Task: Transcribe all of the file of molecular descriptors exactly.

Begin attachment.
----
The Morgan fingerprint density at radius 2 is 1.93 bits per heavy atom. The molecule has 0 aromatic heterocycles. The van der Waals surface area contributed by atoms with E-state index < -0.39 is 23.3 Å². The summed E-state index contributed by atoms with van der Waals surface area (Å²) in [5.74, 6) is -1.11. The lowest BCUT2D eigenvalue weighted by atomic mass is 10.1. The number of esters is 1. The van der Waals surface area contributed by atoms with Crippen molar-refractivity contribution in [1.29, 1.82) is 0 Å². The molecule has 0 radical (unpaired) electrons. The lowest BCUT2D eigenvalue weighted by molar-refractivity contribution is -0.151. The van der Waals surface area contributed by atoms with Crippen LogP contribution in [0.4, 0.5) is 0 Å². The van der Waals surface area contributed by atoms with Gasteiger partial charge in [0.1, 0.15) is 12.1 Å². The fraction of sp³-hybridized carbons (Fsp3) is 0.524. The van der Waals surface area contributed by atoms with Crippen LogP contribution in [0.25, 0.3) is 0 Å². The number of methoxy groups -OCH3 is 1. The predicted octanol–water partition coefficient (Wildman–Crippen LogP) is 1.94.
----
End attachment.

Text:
The Morgan fingerprint density at radius 2 is 1.93 bits per heavy atom. The molecule has 0 aromatic heterocycles. The van der Waals surface area contributed by atoms with E-state index < -0.39 is 23.3 Å². The summed E-state index contributed by atoms with van der Waals surface area (Å²) in [5.74, 6) is -1.11. The lowest BCUT2D eigenvalue weighted by atomic mass is 10.1. The number of esters is 1. The van der Waals surface area contributed by atoms with Crippen molar-refractivity contribution in [1.29, 1.82) is 0 Å². The molecule has 0 radical (unpaired) electrons. The lowest BCUT2D eigenvalue weighted by molar-refractivity contribution is -0.151. The van der Waals surface area contributed by atoms with Crippen LogP contribution in [0.4, 0.5) is 0 Å². The van der Waals surface area contributed by atoms with Gasteiger partial charge in [0.1, 0.15) is 12.1 Å². The fraction of sp³-hybridized carbons (Fsp3) is 0.524. The van der Waals surface area contributed by atoms with Crippen LogP contribution in [0.25, 0.3) is 0 Å². The number of methoxy groups -OCH3 is 1. The predicted octanol–water partition coefficient (Wildman–Crippen LogP) is 1.94.